HMRC has released a report highlighting the effect of stamp duty relief for first-time buyers (FTBs) following its introduction in 2017.
The report estimates the efficacy of the 2017 First Time Buyers’ Relief in incentivising FTB property transactions in England and Northern Ireland and looks at the below criteria to evaluate the success of this relief: The impact on transaction volumes of FTBs; and, The impact on prices paid by FTBs. A relief from stamp duty for FTBs was announced in 2017 by the then Chancellor, Philip Hammond, as part of the Autumn Budget.
This meant that FTBs was fully exempt from paying Stamp Duty Land Tax (SDLT) on properties up to the value of £300,000. Since its introduction, the relief has been subject to several changes; however, HMRC has revealed that in the £125,001 to £300,000 band, the SDLT relief was responsible for in an 11pc increase in purchases and an 18pc increase in the £300,001 to £500,000 band. In 2022/23, UK government raised over £1,017bn in receipts.
This is equivalent to around 40pc of the size of the UK economy, which is the highest level since the 1980s.
Most receipts come from three main sources: income tax, National Insurance contributions (NICs) and value added tax (VAT).
Together they raised around £586bn in 2022/23. Coventry Building Society revealed that in 2022, more than £16bn of stamp duty was paid by homeowners in England.
This represents a 23pc increase on the previous 12 months.
What is SDLT?
When you buy a property in the UK, stamp duty is a tax that’s charged depending on the value of the property and where it is in the UK. Stamp duty rates vary depending on where in the UK the property is.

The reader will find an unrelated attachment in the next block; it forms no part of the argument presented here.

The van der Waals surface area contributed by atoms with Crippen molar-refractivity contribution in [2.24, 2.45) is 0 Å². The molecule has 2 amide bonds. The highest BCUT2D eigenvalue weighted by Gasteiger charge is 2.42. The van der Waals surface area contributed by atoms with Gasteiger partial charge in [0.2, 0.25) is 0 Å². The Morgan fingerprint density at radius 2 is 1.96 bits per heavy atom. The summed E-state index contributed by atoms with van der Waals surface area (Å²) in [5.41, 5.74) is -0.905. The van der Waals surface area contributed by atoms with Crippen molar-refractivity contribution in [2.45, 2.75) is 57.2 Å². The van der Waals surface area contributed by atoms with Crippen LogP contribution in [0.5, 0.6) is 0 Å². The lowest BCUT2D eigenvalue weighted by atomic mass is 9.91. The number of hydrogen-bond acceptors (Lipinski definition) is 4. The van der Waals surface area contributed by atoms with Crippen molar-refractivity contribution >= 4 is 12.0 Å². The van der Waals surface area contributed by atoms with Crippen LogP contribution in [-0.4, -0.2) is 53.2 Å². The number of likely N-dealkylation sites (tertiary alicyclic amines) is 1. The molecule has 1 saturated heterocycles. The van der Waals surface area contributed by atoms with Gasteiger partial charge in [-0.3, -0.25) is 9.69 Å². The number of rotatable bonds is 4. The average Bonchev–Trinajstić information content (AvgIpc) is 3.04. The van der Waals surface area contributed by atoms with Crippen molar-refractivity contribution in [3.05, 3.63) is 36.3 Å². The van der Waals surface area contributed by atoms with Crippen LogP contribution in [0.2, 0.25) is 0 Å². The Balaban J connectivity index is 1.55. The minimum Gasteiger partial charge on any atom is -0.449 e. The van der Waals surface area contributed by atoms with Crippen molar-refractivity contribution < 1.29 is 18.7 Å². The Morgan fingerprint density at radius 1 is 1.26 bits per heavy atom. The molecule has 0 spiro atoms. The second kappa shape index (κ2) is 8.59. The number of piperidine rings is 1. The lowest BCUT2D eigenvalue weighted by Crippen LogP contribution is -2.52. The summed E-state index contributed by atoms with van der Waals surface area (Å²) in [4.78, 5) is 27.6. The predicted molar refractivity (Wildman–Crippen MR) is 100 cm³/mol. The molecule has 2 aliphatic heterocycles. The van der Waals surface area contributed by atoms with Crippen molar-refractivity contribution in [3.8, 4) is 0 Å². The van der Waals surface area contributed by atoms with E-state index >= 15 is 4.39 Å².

The rates at which stamp duty is charged across the UK nations is subject to a progressive rate system.
This means that a portion of the property may be subject to one rate of stamp duty and another portion is subject to a different rate rather than the entire property being subject to one rate.
How much stamp duty do first-time buyers pay?
Important: for the purposes of stamp duty, a buyer would not qualify as a FTB if they have ever owned, or part-owned, a property in the UK or abroad.
This includes property that has been inherited – even if it was sold it straightaway and never lived in.
In England and Northern Ireland there is no stamp duty for first-time buyers on the first £425,000 of a main residential property (provided the property costs £625,000 or less).
If a new home is worth £425,001 to £625,000, a buyer will pay 5% stamp duty, but only on the value above £425,000.
For example, if a buyer were to pay £500,000 for their first home, they would have a £3,750 stamp duty tax bill, representing 5% of the £75,000 above the £425,000 relief cut-off.
It’s worth noting that stamp duty is set to change again in April 2025 according to the government’s autumn 2022 budget.
When must stamp duty be paid?
In England or Northern Ireland, a buyer has 14 days from the date of completion/date of entry (when all the contracts are signed and dated, and you get the keys) to pay stamp duty. In Scotland and Wales, buyers have 30 days.
Note: fines may be imposed if stamp duty is not paid in time, so buyers should be aware of this.
Solicitors will usually sort this out; however, legally it is the buyer’s responsibility to ensure their tax is paid.